Coca-Cola has agreed to buy coffee chain Costa for $5.1 billion to extend its push into healthier drinks and take on the likes of Starbucks and Nestle in the booming global coffee market.
The purchase from Britain’s Whitbread of Costa’s almost 4,000 outlets thrusts the world’s biggest soda company into one of the few bright spots in the sluggish packaged food and drinks sector.
Paying about $1.3 billion more than some analysts had expected, Coke will use its distribution network to supercharge Costa’s expansion as it chases current coffee chain market leader Starbucks and its almost 29,000 stores across 77 markets.
Beyond coffee shops, Coca-Cola CEO James Quincey, himself a Briton familiar with the UK brand, said Costa would provide an important growth platform ranging from beans to bottled drinks in what is one of the world’s fastest-growing drink categories, growing around 6 percent a year. Coke sells Georgia coffee in Japan, but wanted a bigger platform.“Coca-Cola doesn’t have a broad, global portfolio in this growing category,” Quincey said, highlighting Costa’s retail footprint, roastery, supply chain and Costa Express vending system, which the company plans to expand.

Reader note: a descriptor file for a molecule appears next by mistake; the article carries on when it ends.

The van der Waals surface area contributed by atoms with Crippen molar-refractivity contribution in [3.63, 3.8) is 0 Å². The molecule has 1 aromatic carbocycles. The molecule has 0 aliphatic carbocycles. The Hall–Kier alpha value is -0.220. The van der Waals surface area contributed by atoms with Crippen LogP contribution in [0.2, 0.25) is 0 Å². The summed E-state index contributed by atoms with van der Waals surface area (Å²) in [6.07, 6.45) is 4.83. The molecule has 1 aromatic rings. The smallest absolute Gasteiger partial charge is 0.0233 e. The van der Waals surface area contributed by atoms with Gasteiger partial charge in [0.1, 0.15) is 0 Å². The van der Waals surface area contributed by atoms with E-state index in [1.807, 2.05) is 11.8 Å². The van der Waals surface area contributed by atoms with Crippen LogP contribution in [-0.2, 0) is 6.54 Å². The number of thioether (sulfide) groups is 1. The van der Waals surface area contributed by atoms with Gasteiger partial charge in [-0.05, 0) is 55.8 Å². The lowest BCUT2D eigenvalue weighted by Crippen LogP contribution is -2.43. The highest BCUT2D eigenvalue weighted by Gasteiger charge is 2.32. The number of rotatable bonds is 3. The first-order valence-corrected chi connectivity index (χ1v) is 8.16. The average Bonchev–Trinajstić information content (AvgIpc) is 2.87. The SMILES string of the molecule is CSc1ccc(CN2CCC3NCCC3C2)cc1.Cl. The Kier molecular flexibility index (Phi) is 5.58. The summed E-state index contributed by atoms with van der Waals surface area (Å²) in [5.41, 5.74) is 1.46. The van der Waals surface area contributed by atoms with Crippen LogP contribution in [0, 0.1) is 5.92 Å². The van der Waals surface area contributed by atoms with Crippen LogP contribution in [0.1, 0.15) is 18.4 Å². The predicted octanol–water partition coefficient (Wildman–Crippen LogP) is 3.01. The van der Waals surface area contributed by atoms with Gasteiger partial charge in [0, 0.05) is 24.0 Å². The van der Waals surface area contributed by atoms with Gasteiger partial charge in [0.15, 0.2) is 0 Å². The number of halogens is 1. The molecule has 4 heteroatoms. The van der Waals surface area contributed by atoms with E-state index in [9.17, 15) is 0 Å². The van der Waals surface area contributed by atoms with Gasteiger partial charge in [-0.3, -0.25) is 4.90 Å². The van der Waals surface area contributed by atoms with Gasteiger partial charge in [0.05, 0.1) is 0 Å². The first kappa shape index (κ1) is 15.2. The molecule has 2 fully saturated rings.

Nestle , the market leader in packaged coffee, for example, has sealed a $7 billion licensing deal for Starbucks’ retail business, while Europe’s billionaire Reimann clan has built the JAB empire spanning coffee brands such as Kenco, Douwe Egberts and soft-drink maker Dr Pepper Snapple.
Operating a retail chain marks a new challenge for 132-year-old Atlanta-based Coca-Cola, which mostly sells soft drink concentrates to a network of franchised bottlers.
Other packaged goods firms with restaurant footprints include Nestle, with its stake in upscale coffee chain Blue Bottle, and Unilever with gelato chain Grom.
In the key U.S. market, an expansion of Costa shops into the country would be a threat for Starbucks, McDonalds and JAB, which owns a string of chains including Peet’s and Caribou.
The purchase of the biggest coffee chain behind Starbucks adds to Coca-Cola’s drive to diversify away from fizzy drinks and expand its options for increasingly health-conscious consumers, after countries started introducing sugar taxes.
By Economic Times